Environment and Identity in Later Life

Environment and Identity in Later Life

Environment and Identity in Later Life

Environment and Identity in Later Life

Synopsis

Throughout life, our everyday interactions with material, social, and psychological environments influence our self identity: and 'who we think we are' influences how we behave in particular places. In later life, people bring to this relationship a lifetime's experience that makes certain associations more or less important. This book explores the relationship between environment and identity for older people.

In this detailed ethnographic study, older people talk in depth about their situations and experiences of space and place. The book examines the experience of men and women of different ages and cultures living in a range of different kinds of places, including 'ordinary' and 'special' housing - from a high-rise flat to a residential care home - in semi-rural, urban and metropolitan locations within the Midlands and south-east England.

This research enables us to appreciate how older people manage their needs within the context of their whole lives. Many are able to achieve a 'life of quality' as they constantly engage and re-engage with their environment. The discussion of how environmental complexity influences people in developing and maintaining their own identity is essential for those involved in planning, designing, caring and supporting people as they age.

Environment and Identity in Later Life is key reading for students, practitioners and policy makers interested in quality of life for older people.

Excerpt

Does where you are affect who you are? If so, does this relationship change in later life? This book is about placing the self in later life and the interaction between environment and identity. A wide range of issues are raised: personal, family and housing histories; decisions over lifestyle and living arrangements, sometimes compensating for individual frailties; environmental press; community involvement; attachments to various places and the impact of cultural change; routines of daily living; engagement and disengagement related to comfort, security and autonomy. These are reflections from the lives of people whose life course has spanned much of the 20th century and they are themes that will be developed throughout this book as we hear from older people living in semi-rural, urban and metropolitan parts of middle and southeast England who contributed to research from 1999 to 2003 for the project, ‘Environment and Identity in Later Life: A cross-setting study’.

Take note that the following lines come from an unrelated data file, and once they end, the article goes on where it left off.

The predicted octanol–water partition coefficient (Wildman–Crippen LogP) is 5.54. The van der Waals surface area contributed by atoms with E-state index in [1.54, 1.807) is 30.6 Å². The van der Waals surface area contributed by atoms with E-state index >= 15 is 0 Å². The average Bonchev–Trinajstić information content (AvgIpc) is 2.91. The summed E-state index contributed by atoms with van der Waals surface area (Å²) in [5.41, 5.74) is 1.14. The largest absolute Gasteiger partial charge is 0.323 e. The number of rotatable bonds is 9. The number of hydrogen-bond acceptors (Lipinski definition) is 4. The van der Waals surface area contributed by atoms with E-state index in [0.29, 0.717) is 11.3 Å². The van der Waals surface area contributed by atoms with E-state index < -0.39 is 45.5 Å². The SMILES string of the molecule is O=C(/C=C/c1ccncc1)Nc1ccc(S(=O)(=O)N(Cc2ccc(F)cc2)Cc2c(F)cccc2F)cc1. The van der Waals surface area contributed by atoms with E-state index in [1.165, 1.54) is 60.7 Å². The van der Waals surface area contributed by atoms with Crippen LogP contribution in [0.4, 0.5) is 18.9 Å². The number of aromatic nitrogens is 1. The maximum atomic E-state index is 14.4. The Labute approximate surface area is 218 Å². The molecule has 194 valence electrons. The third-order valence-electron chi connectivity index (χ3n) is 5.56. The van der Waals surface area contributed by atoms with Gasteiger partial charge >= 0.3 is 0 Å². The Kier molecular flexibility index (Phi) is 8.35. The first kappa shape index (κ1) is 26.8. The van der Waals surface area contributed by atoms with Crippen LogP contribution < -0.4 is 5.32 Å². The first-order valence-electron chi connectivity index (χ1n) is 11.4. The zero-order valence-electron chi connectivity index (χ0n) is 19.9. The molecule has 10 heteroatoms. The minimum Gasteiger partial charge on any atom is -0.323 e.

We set out to understand the relationship between environment and identity in later life and we begin this chapter by introducing these concepts and reviewing some of the main theoretical and methodological developments in environmental gerontology. The dynamic between person and place varies but in later life we recognize two important factors: first, as people age their spatial experience may change. Many people experience long-term and recent frailties that can influence everyday decisions about activities. However, while physical frailty and personal competence are related they should not be seen as synonymous. In spite of poor health a majority of people maintain . . .

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